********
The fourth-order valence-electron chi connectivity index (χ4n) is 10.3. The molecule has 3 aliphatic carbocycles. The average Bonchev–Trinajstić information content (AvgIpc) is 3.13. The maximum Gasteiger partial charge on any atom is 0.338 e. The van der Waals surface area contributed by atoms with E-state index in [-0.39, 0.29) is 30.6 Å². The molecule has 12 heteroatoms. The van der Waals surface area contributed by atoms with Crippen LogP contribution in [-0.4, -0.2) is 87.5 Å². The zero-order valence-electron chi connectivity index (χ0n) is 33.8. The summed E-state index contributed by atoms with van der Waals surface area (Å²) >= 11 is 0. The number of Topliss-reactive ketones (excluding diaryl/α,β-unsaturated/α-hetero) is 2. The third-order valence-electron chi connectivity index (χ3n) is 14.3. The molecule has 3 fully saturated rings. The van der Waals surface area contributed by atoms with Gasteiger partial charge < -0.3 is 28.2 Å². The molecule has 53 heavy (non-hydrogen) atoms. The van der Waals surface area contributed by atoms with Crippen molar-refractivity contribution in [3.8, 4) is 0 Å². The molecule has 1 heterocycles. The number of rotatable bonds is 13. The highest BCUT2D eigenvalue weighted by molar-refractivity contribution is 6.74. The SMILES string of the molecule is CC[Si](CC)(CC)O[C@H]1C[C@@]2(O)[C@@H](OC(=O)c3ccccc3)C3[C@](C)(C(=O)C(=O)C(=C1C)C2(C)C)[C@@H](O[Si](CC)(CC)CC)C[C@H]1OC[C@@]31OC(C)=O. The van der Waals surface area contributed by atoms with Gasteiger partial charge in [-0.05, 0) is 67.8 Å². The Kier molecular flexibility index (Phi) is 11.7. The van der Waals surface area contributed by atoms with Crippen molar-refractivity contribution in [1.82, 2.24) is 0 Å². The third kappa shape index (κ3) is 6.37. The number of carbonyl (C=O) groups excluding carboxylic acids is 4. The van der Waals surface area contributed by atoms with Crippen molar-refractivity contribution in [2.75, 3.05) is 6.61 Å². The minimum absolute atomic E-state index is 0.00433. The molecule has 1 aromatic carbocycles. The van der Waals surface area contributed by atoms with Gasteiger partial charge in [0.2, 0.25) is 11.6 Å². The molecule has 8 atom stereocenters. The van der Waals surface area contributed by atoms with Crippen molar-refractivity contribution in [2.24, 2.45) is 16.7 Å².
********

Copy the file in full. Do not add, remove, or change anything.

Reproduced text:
The fourth-order valence-electron chi connectivity index (χ4n) is 10.3. The molecule has 3 aliphatic carbocycles. The average Bonchev–Trinajstić information content (AvgIpc) is 3.13. The maximum Gasteiger partial charge on any atom is 0.338 e. The van der Waals surface area contributed by atoms with E-state index in [-0.39, 0.29) is 30.6 Å². The molecule has 12 heteroatoms. The van der Waals surface area contributed by atoms with Crippen LogP contribution in [-0.4, -0.2) is 87.5 Å². The zero-order valence-electron chi connectivity index (χ0n) is 33.8. The summed E-state index contributed by atoms with van der Waals surface area (Å²) >= 11 is 0. The number of Topliss-reactive ketones (excluding diaryl/α,β-unsaturated/α-hetero) is 2. The third-order valence-electron chi connectivity index (χ3n) is 14.3. The molecule has 3 fully saturated rings. The van der Waals surface area contributed by atoms with Gasteiger partial charge < -0.3 is 28.2 Å². The molecule has 53 heavy (non-hydrogen) atoms. The van der Waals surface area contributed by atoms with Crippen molar-refractivity contribution in [3.8, 4) is 0 Å². The molecule has 1 heterocycles. The number of rotatable bonds is 13. The highest BCUT2D eigenvalue weighted by molar-refractivity contribution is 6.74. The SMILES string of the molecule is CC[Si](CC)(CC)O[C@H]1C[C@@]2(O)[C@@H](OC(=O)c3ccccc3)C3[C@](C)(C(=O)C(=O)C(=C1C)C2(C)C)[C@@H](O[Si](CC)(CC)CC)C[C@H]1OC[C@@]31OC(C)=O. The van der Waals surface area contributed by atoms with Gasteiger partial charge in [-0.05, 0) is 67.8 Å². The Kier molecular flexibility index (Phi) is 11.7. The van der Waals surface area contributed by atoms with Crippen molar-refractivity contribution in [1.82, 2.24) is 0 Å². The third kappa shape index (κ3) is 6.37. The number of carbonyl (C=O) groups excluding carboxylic acids is 4. The van der Waals surface area contributed by atoms with Crippen molar-refractivity contribution in [2.75, 3.05) is 6.61 Å². The minimum absolute atomic E-state index is 0.00433. The molecule has 1 aromatic carbocycles. The van der Waals surface area contributed by atoms with Gasteiger partial charge in [0.2, 0.25) is 11.6 Å². The molecule has 8 atom stereocenters. The van der Waals surface area contributed by atoms with Crippen molar-refractivity contribution in [2.24, 2.45) is 16.7 Å².